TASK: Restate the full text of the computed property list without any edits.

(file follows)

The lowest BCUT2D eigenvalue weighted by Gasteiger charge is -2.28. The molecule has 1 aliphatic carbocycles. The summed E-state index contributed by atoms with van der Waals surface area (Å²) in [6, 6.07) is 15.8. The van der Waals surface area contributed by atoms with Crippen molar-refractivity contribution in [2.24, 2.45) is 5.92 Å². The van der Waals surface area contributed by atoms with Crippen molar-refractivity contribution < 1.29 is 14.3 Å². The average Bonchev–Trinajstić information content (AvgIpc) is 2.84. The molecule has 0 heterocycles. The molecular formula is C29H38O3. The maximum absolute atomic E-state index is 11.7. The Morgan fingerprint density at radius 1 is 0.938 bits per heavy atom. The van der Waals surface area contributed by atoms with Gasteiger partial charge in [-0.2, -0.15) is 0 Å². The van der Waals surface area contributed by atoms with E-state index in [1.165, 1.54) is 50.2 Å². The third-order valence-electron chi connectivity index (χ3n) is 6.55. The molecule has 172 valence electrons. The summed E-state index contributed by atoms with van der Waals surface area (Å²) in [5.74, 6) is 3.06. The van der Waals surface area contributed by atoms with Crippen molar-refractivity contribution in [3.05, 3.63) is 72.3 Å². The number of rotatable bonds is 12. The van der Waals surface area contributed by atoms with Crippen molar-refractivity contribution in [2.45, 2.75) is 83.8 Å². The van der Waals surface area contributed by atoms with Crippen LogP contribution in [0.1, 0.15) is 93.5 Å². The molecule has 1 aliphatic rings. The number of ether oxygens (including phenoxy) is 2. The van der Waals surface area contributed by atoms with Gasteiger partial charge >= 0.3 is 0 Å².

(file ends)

The lowest BCUT2D eigenvalue weighted by Gasteiger charge is -2.28. The molecule has 1 aliphatic carbocycles. The summed E-state index contributed by atoms with van der Waals surface area (Å²) in [6, 6.07) is 15.8. The van der Waals surface area contributed by atoms with Crippen molar-refractivity contribution in [2.24, 2.45) is 5.92 Å². The van der Waals surface area contributed by atoms with Crippen molar-refractivity contribution < 1.29 is 14.3 Å². The average Bonchev–Trinajstić information content (AvgIpc) is 2.84. The molecule has 0 heterocycles. The molecular formula is C29H38O3. The maximum absolute atomic E-state index is 11.7. The Morgan fingerprint density at radius 1 is 0.938 bits per heavy atom. The van der Waals surface area contributed by atoms with Gasteiger partial charge in [-0.2, -0.15) is 0 Å². The van der Waals surface area contributed by atoms with E-state index in [1.165, 1.54) is 50.2 Å². The third-order valence-electron chi connectivity index (χ3n) is 6.55. The molecule has 172 valence electrons. The summed E-state index contributed by atoms with van der Waals surface area (Å²) in [5.74, 6) is 3.06. The van der Waals surface area contributed by atoms with Crippen molar-refractivity contribution in [3.05, 3.63) is 72.3 Å². The number of rotatable bonds is 12. The van der Waals surface area contributed by atoms with Crippen molar-refractivity contribution in [2.45, 2.75) is 83.8 Å². The van der Waals surface area contributed by atoms with Crippen LogP contribution in [0.1, 0.15) is 93.5 Å². The molecule has 1 aliphatic rings. The number of ether oxygens (including phenoxy) is 2. The van der Waals surface area contributed by atoms with Gasteiger partial charge >= 0.3 is 0 Å².